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To Innovate, We Need To Build: Permitting Reform Is Innovation Policy

To Innovate, We Need To Build: Permitting Reform Is Innovation Policy

September 23, 2022

With billions on the way to support large-scale clean energy demonstration projects and first-of-a-kind deployments, permitting these projects will now become a major obstacle to vital climate innovation. It takes too long to get projects sited and built. And each delay not only impacts that project, but each subsequent project, sacrificing potential learning, cost reductions, and first mover advantages. Congress must not miss this opportunity to leverage the billions in clean energy funding by reforming cumbersome permitting requirements.

Congress has been busy passing a bevy of legislation to support American climate technology innovation and deployment. There’s $369 billion in funding over ten years for everything from heat pumps to battery storage to hydrogen and offshore wind in the recently-passed Inflation Reduction Act (IRA). Another $62 billion over five years was invested in climate-tech in last year’s Infrastructure Investment and Jobs Act (IIJA). And more than $50 billion was authorized on a continuing basis by the CHIPS and Science Act.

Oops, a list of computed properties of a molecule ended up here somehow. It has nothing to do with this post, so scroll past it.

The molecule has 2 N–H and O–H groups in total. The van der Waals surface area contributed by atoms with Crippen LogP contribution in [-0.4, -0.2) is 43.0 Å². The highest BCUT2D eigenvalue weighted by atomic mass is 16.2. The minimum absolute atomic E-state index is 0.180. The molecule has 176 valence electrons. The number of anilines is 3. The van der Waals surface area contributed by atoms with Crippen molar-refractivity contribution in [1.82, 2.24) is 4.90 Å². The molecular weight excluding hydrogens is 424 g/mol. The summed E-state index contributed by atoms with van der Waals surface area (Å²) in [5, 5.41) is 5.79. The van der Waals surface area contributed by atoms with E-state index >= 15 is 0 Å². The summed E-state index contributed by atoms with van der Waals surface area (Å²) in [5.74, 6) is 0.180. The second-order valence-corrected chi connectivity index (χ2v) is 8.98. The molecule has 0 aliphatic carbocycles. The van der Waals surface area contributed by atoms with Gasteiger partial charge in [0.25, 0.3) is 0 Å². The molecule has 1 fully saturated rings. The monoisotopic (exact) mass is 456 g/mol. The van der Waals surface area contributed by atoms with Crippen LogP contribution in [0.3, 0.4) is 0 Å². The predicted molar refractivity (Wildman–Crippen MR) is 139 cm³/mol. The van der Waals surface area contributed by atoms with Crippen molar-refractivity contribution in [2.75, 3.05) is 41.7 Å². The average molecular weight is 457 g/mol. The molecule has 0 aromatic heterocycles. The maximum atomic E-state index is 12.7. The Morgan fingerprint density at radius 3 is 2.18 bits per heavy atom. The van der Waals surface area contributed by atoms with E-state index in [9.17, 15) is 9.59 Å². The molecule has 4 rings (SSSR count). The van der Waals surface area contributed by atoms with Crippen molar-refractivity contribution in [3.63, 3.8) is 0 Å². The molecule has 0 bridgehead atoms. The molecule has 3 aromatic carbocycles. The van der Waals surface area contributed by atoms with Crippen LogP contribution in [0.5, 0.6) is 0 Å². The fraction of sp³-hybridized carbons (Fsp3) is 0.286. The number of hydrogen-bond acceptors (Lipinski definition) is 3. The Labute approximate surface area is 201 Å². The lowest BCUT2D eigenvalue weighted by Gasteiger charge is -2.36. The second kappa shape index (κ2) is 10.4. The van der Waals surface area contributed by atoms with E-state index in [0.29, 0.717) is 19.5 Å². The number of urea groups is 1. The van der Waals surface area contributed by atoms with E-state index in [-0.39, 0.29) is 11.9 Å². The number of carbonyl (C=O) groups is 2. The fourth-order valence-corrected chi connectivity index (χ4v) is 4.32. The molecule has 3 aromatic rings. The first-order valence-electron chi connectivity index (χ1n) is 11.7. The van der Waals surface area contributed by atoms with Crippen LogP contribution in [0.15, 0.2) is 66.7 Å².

This massive new federal funding could jumpstart critical domestic industries needed to meet ambitious economy-wide net-zero targets, while developing much-needed new technologies. Estimates of the emissions impact of the IRA and IIJA found that together they could reduce emissions roughly 42 percent below 2005 levels, keeping the U.S. in line with its Paris Agreement target. That could happen, but only if all those projects can be sited, permitted, and built.

Clean energy and climate innovation to make products cheaper, cleaner, and better, requires policy support to continue through the early phases of deployment, while private investment ramps up and ultimately takes over entirely. Hydrogen, carbon capture and storage, advanced nuclear, and next generation renewables like floating wind-turbines are among the technologies where the feedback between deployment and innovation to drive down costs will be vital.